Since coming to power in 2009, the NDP have made some significant moves on green electricity. Two of those actually slowed down initiatives inherited from the Conservatives. Nova Scotia Power was given more time to meet a mercury emission limits, and granted a one-year extension on a Conservative-imposed deadline for increasing green power purchases from independent producers. A third move by the NDP (for which Nova Scotia received national recognition) was to formalize regulations, first proposed by the Conservatives, capping carbon emission from Nova Scotia Power. The NDP have also embraced the Lower Churchill power project as a vehicle for 40% renewable electricity by 2020, but that has been endorsed both by Jamie Baillie and the Liberals.
Meeting Tory targets
One NDP policy that looks distinctly greener than the ones handed down from the Tories is the 2015 renewable energy target. Under the Conservatives, regulations called for 20% renewable electricity by 2013 (it’s now about 15%). Under the NDP, the plan is 25% by 2015, with a small portion of that to be provided through community feed-in tariffs.
Note the dates. Under regulations brought in by the Conservative, significant expenditures would have been required in 2012 to move from 15% to 20% renewables by 2013. It follows that NDP policies can be fingered only for costs associated with bumping the percentage from 20% to 25% between 2013 and 2015. This seems to have escaped media attention, including the deep thinkers on the Halifax Chronicle-Herald editorial page. In an otherwise insightful editorial, they muddy the waters. While ignoring the impact of regulations passed almost five years ago under the Tories, the Herald suggests that a few not-yet-built small green power projects are somehow responsible for the latest round of proposed rate hikes.
Instead of uncritically accepting Jamie Bailie’s questionable claims, journalists should be asking him to back them up. They might also inquire about his repudiation of past Conservative efforts to green Nova Scotia’s electricity sector, and the party’s new plan (if any) for reducing greenhouse gas emissions while providing energy affordability and security.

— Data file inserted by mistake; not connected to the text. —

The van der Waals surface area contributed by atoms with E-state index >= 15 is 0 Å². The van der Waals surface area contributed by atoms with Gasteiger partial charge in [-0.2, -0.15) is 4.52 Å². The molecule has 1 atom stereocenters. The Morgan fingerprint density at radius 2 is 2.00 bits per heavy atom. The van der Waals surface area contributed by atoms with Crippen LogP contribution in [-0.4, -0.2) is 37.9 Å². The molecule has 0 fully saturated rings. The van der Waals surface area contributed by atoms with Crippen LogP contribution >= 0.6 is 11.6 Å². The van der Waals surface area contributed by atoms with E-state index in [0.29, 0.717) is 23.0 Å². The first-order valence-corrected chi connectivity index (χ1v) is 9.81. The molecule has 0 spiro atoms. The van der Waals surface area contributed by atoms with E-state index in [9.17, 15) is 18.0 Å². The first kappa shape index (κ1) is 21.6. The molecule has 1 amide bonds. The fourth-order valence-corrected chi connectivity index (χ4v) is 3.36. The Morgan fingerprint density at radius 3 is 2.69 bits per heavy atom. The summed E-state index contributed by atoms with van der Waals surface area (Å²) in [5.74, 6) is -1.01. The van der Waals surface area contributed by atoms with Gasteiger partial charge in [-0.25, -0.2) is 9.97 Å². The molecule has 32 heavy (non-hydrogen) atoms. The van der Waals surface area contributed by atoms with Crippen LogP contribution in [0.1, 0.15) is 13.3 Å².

Of course, journalists would be more likely to ask these questions if the government would raise them. Instead, the Premier and the Energy minister have fallen back on the argument that investments in green power now will pay off later as fossil fuel prices continue to rise. That may come to pass, but energy policies based on forecast price increases don’t always work out.
Nova Scotia went heavily into coal plants 30 years ago on the firm belief that oil prices would keep rising. Instead, oil prices dropped and stayed low for 20 years, causing all kinds of environmental and political problems for Nova Scotia (not to mention a fleet of carbon-belching coal plants). Instead of basing their argument solely on something they can’t control (world fossil fuel prices) the NDP would be better off selling green energy on its own merits — lower emissions, local job creation, import substitution and energy security.
In the meantime, Baillie and the Conservative campaign yields a positive benefit by calling attention to the green energy component of NSP’s current rate increase application. Reading through NSP’s application, you get the impression that NSP would love to wrap a cloak of green around as much as possible of the proposed 2012 rate increase, a topic we hope to revisit another day.
Richard Starr has had careers as a journalist, public servant, broadcaster, political staffer and policy adviser. He lives in Dartmouth, Nova Scotia. His book, “Power Failure,” published in May 2011, is available at Formac Publishing.